Like many nations, India does not have enough kits to test most of its population for the new coronavirus. The country is instead relying on people power: thousands of health-care workers are fanning out across the country to trace and quarantine people who might have had contact with those with COVID-19. People are typically only tested if they develop symptoms.
Countries such as South Korea isolated infected people based on widespread testing, but some scientists say that India’s mass-surveillance approach could achieve a similar goal, and be relevant for other low- and middle-income countries facing kit shortages.
“We know that there are countries that may not be able to test enough, but they should be operating under the assumption that there is community transmission happening and preparing the country to control or mitigate that spread, while testing is getting ramped up,” says Jonathan Epstein, vice-president for science and outreach at EcoHealth Alliance, a non-profit research organization in New York.
Testing still needs to be an essential part of India’s COVID-19 control strategy, and expanded rapidly, or infections will be missed, says Gagandeep Kang, executive director of the Translational Health Science and Technology Institute in Faridabad. Some people with the virus don’t have symptoms, so their infections won’t be detected unless they’re tested. “There is going to be no solution to this without testing,” says Kang. As of 9 April, the country had conducted a total of 144,910 tests — one of the lowest test rates per capita in the world. Some states have reported no tests at all.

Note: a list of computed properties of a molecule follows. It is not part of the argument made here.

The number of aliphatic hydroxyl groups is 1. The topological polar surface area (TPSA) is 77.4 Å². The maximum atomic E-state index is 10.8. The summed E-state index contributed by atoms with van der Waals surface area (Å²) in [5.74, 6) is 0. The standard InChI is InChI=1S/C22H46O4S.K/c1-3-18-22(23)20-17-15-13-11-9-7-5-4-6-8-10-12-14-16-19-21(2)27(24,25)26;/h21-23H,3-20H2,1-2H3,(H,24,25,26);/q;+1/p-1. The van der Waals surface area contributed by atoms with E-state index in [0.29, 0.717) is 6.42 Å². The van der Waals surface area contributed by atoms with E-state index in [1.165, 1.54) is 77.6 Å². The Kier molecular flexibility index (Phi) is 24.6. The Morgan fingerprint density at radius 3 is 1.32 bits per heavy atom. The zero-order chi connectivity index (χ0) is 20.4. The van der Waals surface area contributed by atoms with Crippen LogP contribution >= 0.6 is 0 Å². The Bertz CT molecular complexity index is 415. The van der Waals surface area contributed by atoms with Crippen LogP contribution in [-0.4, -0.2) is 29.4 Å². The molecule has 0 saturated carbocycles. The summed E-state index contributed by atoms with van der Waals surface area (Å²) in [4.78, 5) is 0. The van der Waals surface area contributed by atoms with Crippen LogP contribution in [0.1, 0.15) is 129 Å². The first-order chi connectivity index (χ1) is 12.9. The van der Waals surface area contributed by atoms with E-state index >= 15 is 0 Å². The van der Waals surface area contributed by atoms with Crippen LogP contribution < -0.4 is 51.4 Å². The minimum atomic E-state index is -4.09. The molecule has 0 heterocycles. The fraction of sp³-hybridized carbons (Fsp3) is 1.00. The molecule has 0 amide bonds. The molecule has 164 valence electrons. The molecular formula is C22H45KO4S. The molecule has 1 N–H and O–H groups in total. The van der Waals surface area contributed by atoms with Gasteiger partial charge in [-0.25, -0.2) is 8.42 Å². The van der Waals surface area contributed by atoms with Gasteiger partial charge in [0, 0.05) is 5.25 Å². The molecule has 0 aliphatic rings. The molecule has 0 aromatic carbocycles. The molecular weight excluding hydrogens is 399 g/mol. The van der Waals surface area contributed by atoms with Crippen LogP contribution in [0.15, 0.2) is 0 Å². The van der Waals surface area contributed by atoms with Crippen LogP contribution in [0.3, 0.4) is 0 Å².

Still, epidemiologists say that India’s strategy to trace and quarantine contacts, along with the government’s decision to order the country’s roughly 1.3 billion inhabitants to stay at home for 21 days from late March, have probably helped to slow the spread of the virus in some places, and bought the country time to prepare its ailing health-care system. Under the lockdown, people are allowed out for essentials, such as food and medical care, but in most states people under quarantine are closely monitored by social workers and cannot leave their homes in some places.
The stakes are high: if the current containment measures fail to slow viral spread, experts say, further restrictions to keep people apart will be needed. The government is considering extending the lockdown beyond its planned 14 April end. But such a move would be very hard on people who need to work to feed themselves.
India was well placed to send scores of public-health workers into villages, towns and cities to trace contacts and quarantine people in this outbreak. Its existing national surveillance network, called the Integrated Disease Surveillance Programme (IDSP), already monitors people across the country for communicable diseases, and has previously been used to track H1N1 influenza and measles.
The network started watching out for COVID-19 soon after the first case arrived in India in late January, and is now monitoring hundreds of thousands of people. In areas where workers identify clusters of disease, a containment zone is set up and everyone inside is ordered to stay at home. Social workers then go door to door to find people with suspected infections. If a person has symptoms, they are tested for the virus, along with members of their household and close contacts. People who test positive are taken to isolation units or hospitals.